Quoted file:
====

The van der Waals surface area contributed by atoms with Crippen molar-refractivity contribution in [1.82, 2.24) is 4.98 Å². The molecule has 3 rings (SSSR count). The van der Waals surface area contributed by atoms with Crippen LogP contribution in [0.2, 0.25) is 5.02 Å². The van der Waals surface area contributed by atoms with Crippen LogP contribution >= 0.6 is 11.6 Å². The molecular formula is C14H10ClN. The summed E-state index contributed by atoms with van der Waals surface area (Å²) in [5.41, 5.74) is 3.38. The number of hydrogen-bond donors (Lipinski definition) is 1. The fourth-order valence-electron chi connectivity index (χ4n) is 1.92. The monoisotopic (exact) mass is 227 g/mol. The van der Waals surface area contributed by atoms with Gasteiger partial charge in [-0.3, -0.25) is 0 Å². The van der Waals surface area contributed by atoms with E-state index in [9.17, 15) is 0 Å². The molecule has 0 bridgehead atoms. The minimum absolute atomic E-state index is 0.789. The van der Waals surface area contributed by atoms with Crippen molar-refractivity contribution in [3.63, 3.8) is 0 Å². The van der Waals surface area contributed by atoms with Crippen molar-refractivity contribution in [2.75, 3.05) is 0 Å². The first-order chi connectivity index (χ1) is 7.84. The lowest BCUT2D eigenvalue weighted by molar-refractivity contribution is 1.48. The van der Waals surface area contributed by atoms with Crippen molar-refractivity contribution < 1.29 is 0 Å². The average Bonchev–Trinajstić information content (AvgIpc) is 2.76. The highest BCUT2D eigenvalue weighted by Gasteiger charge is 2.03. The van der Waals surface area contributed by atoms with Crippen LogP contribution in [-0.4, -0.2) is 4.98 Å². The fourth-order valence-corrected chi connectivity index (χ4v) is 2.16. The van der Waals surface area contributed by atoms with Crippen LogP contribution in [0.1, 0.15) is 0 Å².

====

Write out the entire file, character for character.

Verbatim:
The van der Waals surface area contributed by atoms with Crippen molar-refractivity contribution in [1.82, 2.24) is 4.98 Å². The molecule has 3 rings (SSSR count). The van der Waals surface area contributed by atoms with Crippen LogP contribution in [0.2, 0.25) is 5.02 Å². The van der Waals surface area contributed by atoms with Crippen LogP contribution >= 0.6 is 11.6 Å². The molecular formula is C14H10ClN. The summed E-state index contributed by atoms with van der Waals surface area (Å²) in [5.41, 5.74) is 3.38. The number of hydrogen-bond donors (Lipinski definition) is 1. The fourth-order valence-electron chi connectivity index (χ4n) is 1.92. The monoisotopic (exact) mass is 227 g/mol. The van der Waals surface area contributed by atoms with Gasteiger partial charge in [-0.3, -0.25) is 0 Å². The van der Waals surface area contributed by atoms with E-state index in [9.17, 15) is 0 Å². The molecule has 0 bridgehead atoms. The minimum absolute atomic E-state index is 0.789. The van der Waals surface area contributed by atoms with Crippen molar-refractivity contribution in [3.63, 3.8) is 0 Å². The van der Waals surface area contributed by atoms with Crippen molar-refractivity contribution in [2.75, 3.05) is 0 Å². The first-order chi connectivity index (χ1) is 7.84. The lowest BCUT2D eigenvalue weighted by molar-refractivity contribution is 1.48. The van der Waals surface area contributed by atoms with Crippen molar-refractivity contribution < 1.29 is 0 Å². The average Bonchev–Trinajstić information content (AvgIpc) is 2.76. The highest BCUT2D eigenvalue weighted by Gasteiger charge is 2.03. The van der Waals surface area contributed by atoms with Crippen LogP contribution in [-0.4, -0.2) is 4.98 Å². The fourth-order valence-corrected chi connectivity index (χ4v) is 2.16. The van der Waals surface area contributed by atoms with Crippen LogP contribution in [0.1, 0.15) is 0 Å².